We all know that a significant downsizing of auto-industry capacity is necessary. Maintaining all three companies is probably not economically feasible. We also know that the incipiency of bankruptcy tends to focus the mind and produce real offers. Why don't we tell the current Big Three that $25 billion in capital is available—but only to two of them? The surviving two will be those that submit the best, and final, binding bids, supported by all the necessary constituencies: boards, managers, suppliers, vendors, creditors, and the UAW. The plans that are the best, as judged by a panel of private- and public-sector figures—Jack Welch, Warren Buffet, or Felix Rohatyn, plus Office of Management and Budget and Congressional Budget Office officials—are the plans that will get funded. The measures they will be judged by will be announced ahead of time and will be a combination of retained/gained market share, return on capital, jobs retained, and mileage and environmental efficiency gains. The company with the least impressive plan will be denied funding. To avoid letting the third parties—creditors, the UAW, or vendors—pick the winner by refusing to sign on with their least favorite of the Big Three, third parties will be required to offer the same deal to each of the three. This process will force the companies to bid against one another for aid, giving us the benefit of genuine competition. This is better than an "oversight board" of Cabinet members who have no real understanding of the industry.

Thursday, December 4, 2008

America's Bed

Great article in Slate today by Elliot Spitzer about the now global capitalist economy that America has been encouraging all these years. But are we ready to sleep in this bed we've made? Are our big government bailouts being spent on the past or the future?

The great irony is that our new place in the global economy is a direct consequence of our grand victory over the past 60 years. We have, indeed, converted virtually the entire world into one integrated capitalist economy, and we must now bear the brunt of serious and vigorous competition. In the immediate aftermath of World War II, the United States was essentially the only nation with financial capital, intellectual capital, skilled labor, a growing middle class generating consumer demand, and a rule of law permitting safe investment. Now we are one of many nations with these critical advantages.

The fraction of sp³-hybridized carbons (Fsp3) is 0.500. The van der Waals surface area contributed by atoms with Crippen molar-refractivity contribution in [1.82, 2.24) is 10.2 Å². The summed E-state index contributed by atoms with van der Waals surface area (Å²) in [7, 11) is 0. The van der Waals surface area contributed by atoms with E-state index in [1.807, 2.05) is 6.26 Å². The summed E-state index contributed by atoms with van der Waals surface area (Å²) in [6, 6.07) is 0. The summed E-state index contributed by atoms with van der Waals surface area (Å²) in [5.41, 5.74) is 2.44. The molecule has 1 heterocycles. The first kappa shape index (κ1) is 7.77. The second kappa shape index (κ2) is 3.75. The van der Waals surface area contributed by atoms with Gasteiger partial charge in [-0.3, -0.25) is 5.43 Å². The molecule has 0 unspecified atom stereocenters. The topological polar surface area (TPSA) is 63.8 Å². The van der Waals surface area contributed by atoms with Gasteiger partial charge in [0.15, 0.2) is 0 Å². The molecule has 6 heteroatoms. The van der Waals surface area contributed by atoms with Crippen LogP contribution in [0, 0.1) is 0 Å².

Monday, December 1, 2008

Who am I? What do I do?

I've been thinking recently about how common it is for Americans to define themselves by their career, but how I have never really felt that way. Liz and I discussed it a bit last week and this weekend I meditated on it while lounging in the spa at the new Ivy Hotel downtown Mpls.

At work, I also thought this through from a marketing perspective recently. The Lutheran financial services organization I work for can only sell insurance products to Lutherans and targets its marketing materials to more active Lutherans. I am technically a Lutheran and eligible to buy insurance from my company, but I don't go to church and never really think of myself as Lutheran. It is my opinion that many potential Lutheran clients of my company are ignored by our marketing practices because of the expense and challenges of marketing to a religious group anywhere beyond the church. There are lots of people who are technically Lutheran, but don't really think of themselves as Lutheran. More likely, they think of themselves as mother, father, artist, North Dakotan, Packer fan, whatever.

When I think about who I am and what I do, my career and my religion do not show up. If I were to, say, jot those things down in my blog and share them with you they might look like this:

I am a global citizen and world traveler,
a critical thinker,
a loving son/uncle/brother,
an appreciator of music and the arts,
a city dweller.

Note: subject to change as I evolve and grow.